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The emergence of socio-technical systems characterized by significant user collaboration poses a new challenge for system adaptation. People are no longer just the “users” of a system but an integral part. Traditional self-adaptation mechanisms, however, consider only the software system and remain unaware of the ramifications arising from collaboration interdependencies. By neglecting collective user behavior, an adaptation mechanism is unfit to appropriately adapt to evolution of user activities, consider side-effects on collaborations during the adaptation process, or anticipate negative consequence upon reconfiguration completion. Inspired by existing architecture-centric system adaptation approaches, I will make the case for a human architecture model and linking it to the runtime software architecture. I will introduce a mapping mechanism and corresponding framework that enables a system adaptation manager to reason upon the effect of software-level changes on human interactions and vice versa.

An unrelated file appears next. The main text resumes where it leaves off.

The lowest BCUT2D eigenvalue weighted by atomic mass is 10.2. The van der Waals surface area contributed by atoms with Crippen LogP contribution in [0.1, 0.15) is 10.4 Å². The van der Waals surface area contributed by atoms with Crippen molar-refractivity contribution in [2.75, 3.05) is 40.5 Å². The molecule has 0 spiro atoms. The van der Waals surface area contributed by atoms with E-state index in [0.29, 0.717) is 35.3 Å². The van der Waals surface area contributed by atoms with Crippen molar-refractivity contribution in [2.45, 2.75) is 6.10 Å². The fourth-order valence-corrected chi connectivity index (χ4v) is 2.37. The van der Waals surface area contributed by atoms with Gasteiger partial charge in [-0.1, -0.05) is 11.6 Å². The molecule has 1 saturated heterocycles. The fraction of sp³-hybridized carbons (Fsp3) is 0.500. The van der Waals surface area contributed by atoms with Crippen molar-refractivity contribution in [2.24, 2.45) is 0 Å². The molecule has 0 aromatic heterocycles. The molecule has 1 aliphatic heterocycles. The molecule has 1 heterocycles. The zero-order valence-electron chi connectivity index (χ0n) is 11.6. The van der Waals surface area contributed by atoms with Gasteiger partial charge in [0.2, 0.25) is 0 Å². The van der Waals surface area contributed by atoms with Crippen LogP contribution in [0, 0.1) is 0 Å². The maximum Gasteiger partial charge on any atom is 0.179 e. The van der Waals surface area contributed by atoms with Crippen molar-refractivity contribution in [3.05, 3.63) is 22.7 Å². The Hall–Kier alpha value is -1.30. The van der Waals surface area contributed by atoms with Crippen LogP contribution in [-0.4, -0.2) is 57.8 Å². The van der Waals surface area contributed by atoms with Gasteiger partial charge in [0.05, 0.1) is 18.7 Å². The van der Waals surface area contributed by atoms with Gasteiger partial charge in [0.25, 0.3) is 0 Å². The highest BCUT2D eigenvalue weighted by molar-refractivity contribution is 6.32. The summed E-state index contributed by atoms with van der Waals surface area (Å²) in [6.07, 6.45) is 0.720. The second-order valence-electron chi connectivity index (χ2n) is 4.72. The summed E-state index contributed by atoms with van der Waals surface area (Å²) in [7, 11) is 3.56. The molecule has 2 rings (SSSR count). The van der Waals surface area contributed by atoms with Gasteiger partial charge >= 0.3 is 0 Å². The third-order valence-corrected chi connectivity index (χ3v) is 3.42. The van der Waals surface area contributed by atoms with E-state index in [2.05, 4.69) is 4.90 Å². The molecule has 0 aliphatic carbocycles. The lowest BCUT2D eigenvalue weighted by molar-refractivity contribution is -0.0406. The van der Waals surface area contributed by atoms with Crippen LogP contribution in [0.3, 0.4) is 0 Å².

Christoph Dorn has worked since 2006 as a research assistant at the Technical University of Vienna. He received his Degree in Computer Science and Economics (Wirtschaftsinformatik) (MSocEcSc/Mag. rer. soc. oec.) in 2004 and his Dr. Techn./PhD in Computer Science in 2009. His research interest is focused on Collaborative Working Environments, Adaptive Collaboration Patterns, Software Architecture, Team formation heuristics, and Self-adaptive Ad-hoc Workflows. Recently awarded an FWF Schroedinger Mobility Fellowship (Marie Curie Co-funded), Dorn was a visiting researcher with Prof. Richard Taylor at the UC Irvine Institute for Software Research from March 2011 to August 2012. He is currently spending his fellowship return phase at the Distributed Systems Group (TU Vienna).